Mixed (n = 298)295311
Echogenicity< 0.001
Isoechogenicity (n = 547)504711
Hypoechogenicity (n = 130)953523.16410.421-51.4893.891.393-10.8620.01
Margins< 0.001
Well circumscribed (n = 562)5511111
Microlobulated (n = 64)481615.2786.834-34.1552.6390.880- 7.9090.083
Irregular (n = 5)11419497710, ∞929490, ∞0.985
Calcifications< 0.001
Microcalcifications (n = 42)202232.42115.181-69.2402.3460.707-7.7870.164
Macrocalcifications (n = 20)1823,2750.790-15.1352.7980.471-16.6110.257
No calcification (n = 579)5611811
Shape< 0.001
Wider than tall (n = 589)5761311
Taller than wide (n = 52)232951.78624.172-110.9475.871.716-20.0810.005

5. Discussion

Thyroid nodules are being increasingly recognized due to easier access to imaging techniques, such as US (13, 14). Thyroid nodules are detected in 20-76% of healthy individuals (4, 15), and they are five times more common in women than in men (16); however, most of these nodules are benign. In the present study, although the female-to-male ratio was 4:1, no significant association was found between sex and malignancy, similar to the findings reported by Kwak et al. (9). On the other hand, our malignant cases were significantly older than benign cases, which is inconsistent with the literature (9, 10) and may reflect population differences.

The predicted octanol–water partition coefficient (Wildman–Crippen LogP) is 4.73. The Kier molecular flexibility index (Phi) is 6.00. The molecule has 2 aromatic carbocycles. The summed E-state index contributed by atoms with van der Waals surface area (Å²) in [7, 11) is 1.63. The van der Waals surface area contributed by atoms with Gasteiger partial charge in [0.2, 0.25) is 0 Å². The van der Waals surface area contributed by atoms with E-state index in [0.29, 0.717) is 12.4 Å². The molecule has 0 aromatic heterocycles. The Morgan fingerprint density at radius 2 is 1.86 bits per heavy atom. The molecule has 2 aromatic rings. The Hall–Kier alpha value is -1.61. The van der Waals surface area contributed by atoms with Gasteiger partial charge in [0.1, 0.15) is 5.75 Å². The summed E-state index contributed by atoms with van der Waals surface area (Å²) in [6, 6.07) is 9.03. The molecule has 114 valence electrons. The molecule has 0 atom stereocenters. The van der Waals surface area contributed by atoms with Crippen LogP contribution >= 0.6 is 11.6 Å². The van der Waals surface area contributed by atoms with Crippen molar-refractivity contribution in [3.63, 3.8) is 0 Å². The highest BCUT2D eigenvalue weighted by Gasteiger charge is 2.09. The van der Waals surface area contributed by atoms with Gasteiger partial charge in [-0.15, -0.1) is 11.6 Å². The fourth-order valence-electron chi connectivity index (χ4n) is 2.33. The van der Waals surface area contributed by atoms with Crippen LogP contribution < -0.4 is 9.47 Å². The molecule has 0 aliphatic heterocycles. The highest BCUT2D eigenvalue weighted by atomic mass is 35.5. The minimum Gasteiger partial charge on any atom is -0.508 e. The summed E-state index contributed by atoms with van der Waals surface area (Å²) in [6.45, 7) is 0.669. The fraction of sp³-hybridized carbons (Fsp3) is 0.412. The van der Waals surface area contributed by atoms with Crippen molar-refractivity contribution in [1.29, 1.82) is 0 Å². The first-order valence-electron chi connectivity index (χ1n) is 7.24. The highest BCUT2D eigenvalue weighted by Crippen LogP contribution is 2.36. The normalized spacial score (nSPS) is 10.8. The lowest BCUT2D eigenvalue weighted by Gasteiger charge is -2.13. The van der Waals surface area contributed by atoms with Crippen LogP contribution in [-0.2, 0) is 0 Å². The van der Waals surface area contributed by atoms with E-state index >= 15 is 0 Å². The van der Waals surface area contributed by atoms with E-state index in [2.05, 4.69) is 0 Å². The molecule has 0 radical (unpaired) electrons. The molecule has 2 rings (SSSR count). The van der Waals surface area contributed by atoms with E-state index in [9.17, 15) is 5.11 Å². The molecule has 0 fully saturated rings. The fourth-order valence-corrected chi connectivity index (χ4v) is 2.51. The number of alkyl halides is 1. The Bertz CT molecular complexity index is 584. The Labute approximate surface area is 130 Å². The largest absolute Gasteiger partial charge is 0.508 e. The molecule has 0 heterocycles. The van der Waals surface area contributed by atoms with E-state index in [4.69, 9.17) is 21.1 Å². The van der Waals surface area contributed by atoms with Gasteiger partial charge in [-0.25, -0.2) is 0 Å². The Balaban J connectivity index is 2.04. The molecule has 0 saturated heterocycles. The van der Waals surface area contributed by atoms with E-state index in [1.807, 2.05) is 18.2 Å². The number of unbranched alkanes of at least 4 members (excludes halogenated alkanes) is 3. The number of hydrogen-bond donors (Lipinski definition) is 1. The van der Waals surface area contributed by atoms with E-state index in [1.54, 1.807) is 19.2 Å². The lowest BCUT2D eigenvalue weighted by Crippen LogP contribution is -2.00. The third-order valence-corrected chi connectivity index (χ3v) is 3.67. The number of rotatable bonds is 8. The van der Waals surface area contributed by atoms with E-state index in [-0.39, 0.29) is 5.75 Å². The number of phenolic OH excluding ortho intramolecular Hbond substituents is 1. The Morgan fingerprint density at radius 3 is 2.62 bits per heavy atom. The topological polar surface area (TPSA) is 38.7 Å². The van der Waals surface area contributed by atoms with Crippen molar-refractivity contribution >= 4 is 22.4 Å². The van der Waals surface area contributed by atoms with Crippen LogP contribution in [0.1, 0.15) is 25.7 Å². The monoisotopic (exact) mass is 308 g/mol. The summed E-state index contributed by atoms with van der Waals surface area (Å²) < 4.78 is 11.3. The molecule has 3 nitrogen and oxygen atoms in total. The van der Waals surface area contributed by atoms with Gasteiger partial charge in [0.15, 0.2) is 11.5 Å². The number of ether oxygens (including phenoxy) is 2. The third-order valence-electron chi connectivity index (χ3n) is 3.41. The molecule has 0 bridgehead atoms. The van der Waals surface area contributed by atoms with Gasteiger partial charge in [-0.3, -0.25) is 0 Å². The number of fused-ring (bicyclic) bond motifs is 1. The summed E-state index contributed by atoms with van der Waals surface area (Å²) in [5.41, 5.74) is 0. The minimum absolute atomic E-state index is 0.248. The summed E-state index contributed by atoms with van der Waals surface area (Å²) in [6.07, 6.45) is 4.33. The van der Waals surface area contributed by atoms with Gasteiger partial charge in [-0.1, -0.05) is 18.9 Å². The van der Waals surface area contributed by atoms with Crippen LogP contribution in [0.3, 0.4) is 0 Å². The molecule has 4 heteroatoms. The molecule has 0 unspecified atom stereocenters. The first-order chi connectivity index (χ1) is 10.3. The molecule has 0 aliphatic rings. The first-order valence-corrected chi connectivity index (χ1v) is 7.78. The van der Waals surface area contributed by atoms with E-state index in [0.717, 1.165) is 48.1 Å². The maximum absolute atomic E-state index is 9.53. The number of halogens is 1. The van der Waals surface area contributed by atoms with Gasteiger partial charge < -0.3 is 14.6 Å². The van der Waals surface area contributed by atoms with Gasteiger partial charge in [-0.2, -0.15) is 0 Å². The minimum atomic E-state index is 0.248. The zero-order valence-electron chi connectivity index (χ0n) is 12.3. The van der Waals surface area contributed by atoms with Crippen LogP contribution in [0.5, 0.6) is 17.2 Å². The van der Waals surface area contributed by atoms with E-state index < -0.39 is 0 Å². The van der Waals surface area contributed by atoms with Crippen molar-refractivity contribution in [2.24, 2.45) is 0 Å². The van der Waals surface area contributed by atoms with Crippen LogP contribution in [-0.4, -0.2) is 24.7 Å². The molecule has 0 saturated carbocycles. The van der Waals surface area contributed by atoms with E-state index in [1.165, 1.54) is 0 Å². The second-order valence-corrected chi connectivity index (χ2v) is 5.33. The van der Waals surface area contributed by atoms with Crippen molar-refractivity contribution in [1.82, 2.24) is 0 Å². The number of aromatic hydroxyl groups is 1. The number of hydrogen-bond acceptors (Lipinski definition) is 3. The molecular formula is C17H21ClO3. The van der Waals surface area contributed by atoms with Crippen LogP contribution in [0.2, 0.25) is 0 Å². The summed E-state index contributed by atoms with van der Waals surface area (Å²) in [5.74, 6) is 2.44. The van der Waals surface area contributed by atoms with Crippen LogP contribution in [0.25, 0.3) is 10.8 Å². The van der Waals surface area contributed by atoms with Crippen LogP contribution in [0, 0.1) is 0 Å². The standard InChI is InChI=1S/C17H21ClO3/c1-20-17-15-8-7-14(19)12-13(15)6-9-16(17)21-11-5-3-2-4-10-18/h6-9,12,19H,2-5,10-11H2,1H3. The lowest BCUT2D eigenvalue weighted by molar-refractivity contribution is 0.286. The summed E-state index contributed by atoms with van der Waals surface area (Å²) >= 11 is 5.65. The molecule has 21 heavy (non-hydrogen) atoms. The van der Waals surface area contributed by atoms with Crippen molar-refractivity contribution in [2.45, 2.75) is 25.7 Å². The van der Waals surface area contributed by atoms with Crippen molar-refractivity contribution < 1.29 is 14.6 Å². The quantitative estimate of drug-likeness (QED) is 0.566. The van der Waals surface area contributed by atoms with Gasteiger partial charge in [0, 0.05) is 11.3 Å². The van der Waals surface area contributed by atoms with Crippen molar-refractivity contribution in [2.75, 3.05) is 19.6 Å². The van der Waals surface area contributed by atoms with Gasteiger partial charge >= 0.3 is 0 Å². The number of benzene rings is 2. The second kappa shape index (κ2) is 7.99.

There are several guidelines on the risk classification of thyroid nodules (9, 14, 15, 17, 18), providing useful information for the US examination in FNAB procedures. In this study, the TI-RADS classification proposed by Kwak (9) was used, because it is a practical and highly sensitive system with a similar terminology to Breast Imaging Reporting and Data System (BI-RADS), without assessing nodule vascularization or blood flow characteristics. The present results showed that Kwak TI-RADS is correlated with the FNAB results (i.e., cytological evaluation). Moreover, our results were consistent with the literature, suggesting that Kwak TI-RADS is a simple and reliable classification system that can be used in routine practice in different clinical settings. In this regard, Horvath et al., who were the first researchers to employ the TI-RADS, used similar US features in this system. They also examined the vascularization of nodules, unlike Kwak (3). Overall, assessment of nodule vascularization may be problematic, because it differs among users. Besides, its use has become more complicated over time, requiring device-dependent technical adjustments.